An experimental study of the recently developed version of the ferromagneticinductively coupled plasmasource has shown that under certain circumstances its input impedance becomes almost independent of the delivered rf driving power and (therefore) of the produced plasma density. This plasma source consists of a large ferromagnetic core, which is fully immersed in plasma. This core is surrounded by a primary winding and plasma appears due to gas discharge driven by an rf voltage applied to this primary winding. We have found values of parameters which determine the input impedance in such an “independent” regime and derived a quantitative theory which is in good agreement with the measured impedance values.
107(2010); http://dx.doi.org/10.1063/1.3275869View Description Hide Description
Two different wall charge evolution models, i.e., reversion and accumulation models, were proposed incorporating the phenomenon of secondary electron emission during the glow discharges of alternating current-PDPs. Based on the wall charge evolution models, theoretical analyses on exoelectron emission kinetics were conducted, and the effects of initial electron concentration trapped and temperature on the exoelectron currents were predicted. The theoretical prediction was compared with the currents measured experimentally. The theoretical analyses and experimental observations suggest that wall charge evolution model and the first- and second-order reaction kinetics may represent the wall charge formation and exoelectron emission from MgO layer of ac-PDPs.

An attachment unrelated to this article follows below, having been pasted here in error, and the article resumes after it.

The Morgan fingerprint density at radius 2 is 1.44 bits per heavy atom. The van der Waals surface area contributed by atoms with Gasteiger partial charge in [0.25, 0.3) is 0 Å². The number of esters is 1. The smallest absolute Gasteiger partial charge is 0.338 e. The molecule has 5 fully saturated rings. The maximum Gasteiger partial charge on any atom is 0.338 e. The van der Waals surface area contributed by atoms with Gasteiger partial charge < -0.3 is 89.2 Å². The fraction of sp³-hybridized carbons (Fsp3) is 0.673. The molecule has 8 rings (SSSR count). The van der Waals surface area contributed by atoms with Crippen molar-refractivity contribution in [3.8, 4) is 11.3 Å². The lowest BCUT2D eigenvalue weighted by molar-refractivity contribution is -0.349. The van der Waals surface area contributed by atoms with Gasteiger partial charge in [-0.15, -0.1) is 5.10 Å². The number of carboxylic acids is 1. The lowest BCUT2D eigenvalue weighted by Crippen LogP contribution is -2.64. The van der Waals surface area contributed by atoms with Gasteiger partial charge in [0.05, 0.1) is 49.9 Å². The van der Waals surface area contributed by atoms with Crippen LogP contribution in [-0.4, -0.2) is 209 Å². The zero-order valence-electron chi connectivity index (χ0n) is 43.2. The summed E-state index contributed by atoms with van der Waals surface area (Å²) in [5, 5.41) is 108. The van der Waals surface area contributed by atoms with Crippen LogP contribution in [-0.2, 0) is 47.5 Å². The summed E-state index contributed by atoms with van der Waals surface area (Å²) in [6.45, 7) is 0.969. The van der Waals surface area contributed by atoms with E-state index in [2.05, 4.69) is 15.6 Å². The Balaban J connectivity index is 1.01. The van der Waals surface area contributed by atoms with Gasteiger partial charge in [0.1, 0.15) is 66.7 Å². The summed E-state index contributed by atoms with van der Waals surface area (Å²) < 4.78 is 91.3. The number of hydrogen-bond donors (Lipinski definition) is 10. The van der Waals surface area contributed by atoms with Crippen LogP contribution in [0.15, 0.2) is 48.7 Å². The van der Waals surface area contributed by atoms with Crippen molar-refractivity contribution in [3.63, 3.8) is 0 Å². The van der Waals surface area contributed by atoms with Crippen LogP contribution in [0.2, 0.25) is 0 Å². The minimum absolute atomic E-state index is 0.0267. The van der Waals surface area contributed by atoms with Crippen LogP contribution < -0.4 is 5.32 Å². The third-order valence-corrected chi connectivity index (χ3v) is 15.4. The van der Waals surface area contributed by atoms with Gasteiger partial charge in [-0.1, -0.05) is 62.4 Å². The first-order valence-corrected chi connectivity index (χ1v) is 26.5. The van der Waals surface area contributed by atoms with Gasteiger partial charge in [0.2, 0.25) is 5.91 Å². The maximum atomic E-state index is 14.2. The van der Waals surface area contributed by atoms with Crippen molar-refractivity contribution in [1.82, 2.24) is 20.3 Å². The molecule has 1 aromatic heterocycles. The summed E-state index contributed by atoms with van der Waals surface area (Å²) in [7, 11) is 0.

Molecular dynamics simulation of hyperthermal neutrals generated by energetic ion impact on a metal plate107(2010); http://dx.doi.org/10.1063/1.3276097View Description Hide Description
A hyperthermal neutral beam (HNB) source is one of candidate methods to reduce plasma-induced damage problems. The HNB is generated by vertical collisions between energetic ions and a reflector composed of a tungsten plate. We perform a HNB generation simulation using a molecular dynamics algorithm. The roughness of the reflector surface is experimentally measured and the surface structure is taken into consideration in the simulation. The energy and angular distributions of the HNB are obtained by the simulation and the energy yield of the reflected neutral particles is found to be in good agreement with experimental data.
107(2010); http://dx.doi.org/10.1063/1.3273412View Description Hide Description